The Global Achievement Gap

March 14, 2014

American students' academic achievement is mediocre compared to students in the rest of the world, says Caroline Hoxby, a senior fellow at the Hoover Institution.

Policymakers need to implement real reforms, not simply increase expenditures to improve results.

Rather, by aligning resources with a school's effectiveness (as a private market would) the United States can see increases in student achievement that stick around for the long-term.

  • School choice and competition: The best evidence on school choice models (either charters or vouchers) is that which compares students who are randomly selected to attend choice schools with those who are randomly not selected. These comparisons indicate that charters and vouchers raise student achievement. Moreover, the average charter school spends less than half per student than the average traditional public school. Choice and competition create a demand for the most effective schools.
  • Rewarding teachers based on merit: If all U.S. teachers had the propensity to raise student achievement at the level of the top 10 percent of teachers, the average American student would achieve at the level of students whose parents have incomes in the top 10 percent of family income -- the same level of achievement that the typical Singaporean student achieves. Teacher pay should be aligned with the value that they add, creating incentives for improvement. But pay should also be competitive with alternative jobs that a high value-adding teacher could obtain, and by raising the potential teacher salary, schools could attract degree holders with above-average aptitude and education. Basically, teachers should be compensated in a way that competes with private sector alternatives.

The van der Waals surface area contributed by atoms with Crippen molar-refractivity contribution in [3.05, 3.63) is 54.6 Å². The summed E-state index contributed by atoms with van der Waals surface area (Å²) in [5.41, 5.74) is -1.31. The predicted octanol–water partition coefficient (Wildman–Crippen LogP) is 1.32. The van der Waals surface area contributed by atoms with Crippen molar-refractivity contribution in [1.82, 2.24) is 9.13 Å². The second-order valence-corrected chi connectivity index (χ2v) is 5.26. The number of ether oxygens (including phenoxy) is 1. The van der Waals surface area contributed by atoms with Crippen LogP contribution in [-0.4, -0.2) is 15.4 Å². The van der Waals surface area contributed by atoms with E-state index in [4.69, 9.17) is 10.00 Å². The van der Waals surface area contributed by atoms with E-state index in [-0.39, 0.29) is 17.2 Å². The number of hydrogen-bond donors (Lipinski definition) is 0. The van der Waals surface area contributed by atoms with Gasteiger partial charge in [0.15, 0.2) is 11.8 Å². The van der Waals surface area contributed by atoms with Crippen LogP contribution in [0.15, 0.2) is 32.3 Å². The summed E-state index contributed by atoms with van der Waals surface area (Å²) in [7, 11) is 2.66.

• Using technology as a substitute for routine instruction and for customization purposes: Technology is no substitute for a number of teaching tasks, but it can substitute for mundane and routine activities, and it can allow students to interact productively with computers while teachers interact one-on-one with other students. Few "hybrid" schools that use technology along with teachers exist in the United States, but Santa Clara County, Calif., has "Rocketship" schools that serve largely poor populations. Students split their time between a computer learning lab and traditional instruction. Not only do they manage to reach some of the highest scores for students of poor, minority backgrounds in the state, but they spend 79 percent of what a traditional public school spends.

All of these methods push schools toward the incentives and rewards that exist in the private sector.

Source: Caroline M. Hoxby, "The Global Achievement Gap," Hoover Institution, March 5, 2014.

 

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